- The Washington Times - Friday, February 13, 2009


High winds rip region; thousands lose power

High winds caused power outages across the Mid-Atlantic region Thursday.

Shortly after noon, Baltimore Gas and Electric reported outages at more than 11,100 homes and businesses in its service area. Power had been restored to more than 24,000 addresses.

Pepco reported a total of about 1,800 outages in Prince George’s and Montgomery counties, and about 100 in D.C.

Delmarva Power and Light reported more than 600 outages in its Maryland service area, and more than 2,600 in Delaware.

Dominion Power reported about 8,700 outages in Northern Virginia.

The National Weather Service issued wind warnings and wind advisories.


Fish seller, son plead guilty

A fish wholesaler and his son pleaded guilty Thursday in the largest investigation of illegal commercial fishing in the Chesapeake Bay and Potomac River.

Robert Moore Sr. and son Robert Moore Jr. entered their pleas in U.S. District Court, the Justice Department said. The elder Mr. Moore owns Cannon Seafood Inc. in Georgetown, where his son also works.

The Moores and at least three fishermen illegally harvested and sold hundreds of thousands of pounds of striped bass, which are highly protected, prosecutors said. The men were charged last month with violating the Lacey Act, a federal law that bars the creation of false records for fish and wildlife or transporting illegally harvested wildlife.

Four other fishermen have been indicted on similar charges.

Policing museum scales back plans

Plans for a National Law Enforcement Museum are being dramatically scaled back because organizers say the recession has made it difficult to raise money.

They are cutting $29 million from the $80 million project and reducing its square footage by nearly half. The group also said Wednesday that its completion date for the museum at Judiciary Square will be pushed back from 2011 to 2013.

Craig Floyd, chairman and chief executive officer of the National Law Enforcement Officers Memorial Fund, said the changes were fiscally prudent, given the weak economy. The group has raised more than $37 million, but fundraising has slowed.

Revised plans for the mostly underground building call for eliminating a level dedicated to administrative space, as well as a cafe and atrium. Two-thirds of the exhibit space will be maintained, along with a shop, theater and education areas.



Lawyer convicted in asylum scheme

A Silver Spring lawyer has been convicted of preparing false asylum applications for immigrants seeking to stay in the United States.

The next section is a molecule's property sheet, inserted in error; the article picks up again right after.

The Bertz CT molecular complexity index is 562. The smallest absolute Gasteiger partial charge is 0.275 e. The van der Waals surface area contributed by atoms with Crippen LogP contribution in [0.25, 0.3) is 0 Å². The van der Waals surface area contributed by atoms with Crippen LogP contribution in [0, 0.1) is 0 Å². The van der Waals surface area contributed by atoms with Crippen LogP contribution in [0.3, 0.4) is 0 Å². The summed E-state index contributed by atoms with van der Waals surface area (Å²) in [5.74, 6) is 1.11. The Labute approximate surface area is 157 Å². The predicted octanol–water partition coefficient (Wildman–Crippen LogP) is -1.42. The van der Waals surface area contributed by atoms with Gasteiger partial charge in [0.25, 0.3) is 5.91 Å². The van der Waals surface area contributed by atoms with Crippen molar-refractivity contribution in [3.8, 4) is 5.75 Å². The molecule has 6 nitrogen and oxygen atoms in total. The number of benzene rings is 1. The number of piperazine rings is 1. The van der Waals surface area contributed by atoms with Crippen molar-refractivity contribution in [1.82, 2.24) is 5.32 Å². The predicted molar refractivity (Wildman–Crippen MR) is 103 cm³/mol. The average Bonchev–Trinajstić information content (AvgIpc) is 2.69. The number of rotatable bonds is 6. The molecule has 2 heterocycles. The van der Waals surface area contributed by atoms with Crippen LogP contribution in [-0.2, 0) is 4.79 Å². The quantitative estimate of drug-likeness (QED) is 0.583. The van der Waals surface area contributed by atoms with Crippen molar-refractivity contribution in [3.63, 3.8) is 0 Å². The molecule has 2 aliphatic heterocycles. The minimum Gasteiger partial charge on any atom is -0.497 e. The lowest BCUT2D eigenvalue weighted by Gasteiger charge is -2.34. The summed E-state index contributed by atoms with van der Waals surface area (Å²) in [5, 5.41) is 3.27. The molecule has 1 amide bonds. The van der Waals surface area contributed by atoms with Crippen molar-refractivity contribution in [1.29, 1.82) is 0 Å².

During a four-week trial in federal court, witnesses said the paperwork submitted by Patrick Tzeuton included false statements about how long his clients had been in the United States and their fears of prosecution if returned to their home country.

Tzeuton coached his clients to lie in interviews with immigration officials, prosecutors said. The scheme reportedly was carried out from 2002 to 2005.

Tzeuton faces a maximum sentence of five years in prison for conspiracy; 10 years for immigration fraud; and 20 years for obstruction of official proceedings.

He is scheduled to be sentenced April 29.


State sees $3.3 billion from stimulus bill

Maryland could receive about $3.3 billion from the federal recovery plan in Congress, said Gov. Martin O’Malley, a Democrat.

The amount is based on results of a report from a conference committee that has been working to solve differences between the House and Senate measures. Some details are still being worked out in the overall plan.

So far, though, Maryland would receive more than $1 billion in Medicaid assistance for two fiscal years. The Medicaid money would more than account for the $350 million Mr. O’Malley assumed Maryland could count on from Washington for his budget proposal.

The state also would receive $800 million for infrastructure and more than $1 billion for education.

Maryland also would get $100 million in immediate and flexible help for the state’s budget problems.



State loses farmland; age of farmers rises

Virginia is losing farmland and its farmers are getting older.

The state lost almost 521,000 acres of farmland between 2002 and 2007, according to the U.S. Census of Agriculture.

The total number of farms declined by 223 during the period. But the number of very small farms that generate $1,000 or less annually increased from 10,502 to 13,667.

During the same period, the average age of a principle farm operator increased from 56.7 years to 58.2 years.

The retirement of farmers is a likely factor in the loss of farmland, said Herman Ellison, the director of the Virginia office of the National Agricultural Statistics Service. Virginia lost almost as much as farmland in the latest census than in the three previous counts combined, he said.


Kaine, British envoy reach green accord

Virginia and Britain entered a partnership Thursday to jointly reduce greenhouse gas emissions and develop environmentally friendly technology jobs.

Gov. Tim Kaine, a Democrat, and the British ambassador to the United States, Nigel Sheinwald, signed the deal in the Capitol.

The accord itself will do little to reverse global warming.

Both men said that with Virginia and other states entering international agreements, it prods the federal government closer to meaningful multinational global warming treaties.

The pact calls for closer commercial cooperation between Britain and Virginia in clean energy technology such as solar panels and renewable biofuels.

From wire dispatches and staff reports

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